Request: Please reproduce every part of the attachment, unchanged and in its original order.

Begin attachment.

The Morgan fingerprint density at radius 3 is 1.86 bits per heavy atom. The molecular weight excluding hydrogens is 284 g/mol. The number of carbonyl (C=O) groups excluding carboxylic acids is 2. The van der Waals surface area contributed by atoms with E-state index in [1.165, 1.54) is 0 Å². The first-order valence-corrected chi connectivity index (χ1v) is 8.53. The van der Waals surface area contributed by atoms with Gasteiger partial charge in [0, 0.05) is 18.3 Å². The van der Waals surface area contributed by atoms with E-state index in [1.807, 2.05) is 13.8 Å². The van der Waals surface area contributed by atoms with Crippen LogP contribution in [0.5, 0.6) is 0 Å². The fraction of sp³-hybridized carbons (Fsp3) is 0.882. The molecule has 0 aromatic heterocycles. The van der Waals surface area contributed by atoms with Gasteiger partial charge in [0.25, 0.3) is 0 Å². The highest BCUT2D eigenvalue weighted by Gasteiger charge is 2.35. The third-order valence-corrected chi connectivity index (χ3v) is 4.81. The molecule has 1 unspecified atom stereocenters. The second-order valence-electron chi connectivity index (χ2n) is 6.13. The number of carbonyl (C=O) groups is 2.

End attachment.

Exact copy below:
The Morgan fingerprint density at radius 3 is 1.86 bits per heavy atom. The molecular weight excluding hydrogens is 284 g/mol. The number of carbonyl (C=O) groups excluding carboxylic acids is 2. The van der Waals surface area contributed by atoms with E-state index in [1.165, 1.54) is 0 Å². The first-order valence-corrected chi connectivity index (χ1v) is 8.53. The van der Waals surface area contributed by atoms with Gasteiger partial charge in [0, 0.05) is 18.3 Å². The van der Waals surface area contributed by atoms with E-state index in [1.807, 2.05) is 13.8 Å². The van der Waals surface area contributed by atoms with Crippen LogP contribution in [0.5, 0.6) is 0 Å². The fraction of sp³-hybridized carbons (Fsp3) is 0.882. The molecule has 0 aromatic heterocycles. The van der Waals surface area contributed by atoms with Gasteiger partial charge in [0.25, 0.3) is 0 Å². The highest BCUT2D eigenvalue weighted by Gasteiger charge is 2.35. The third-order valence-corrected chi connectivity index (χ3v) is 4.81. The molecule has 1 unspecified atom stereocenters. The second-order valence-electron chi connectivity index (χ2n) is 6.13. The number of carbonyl (C=O) groups is 2.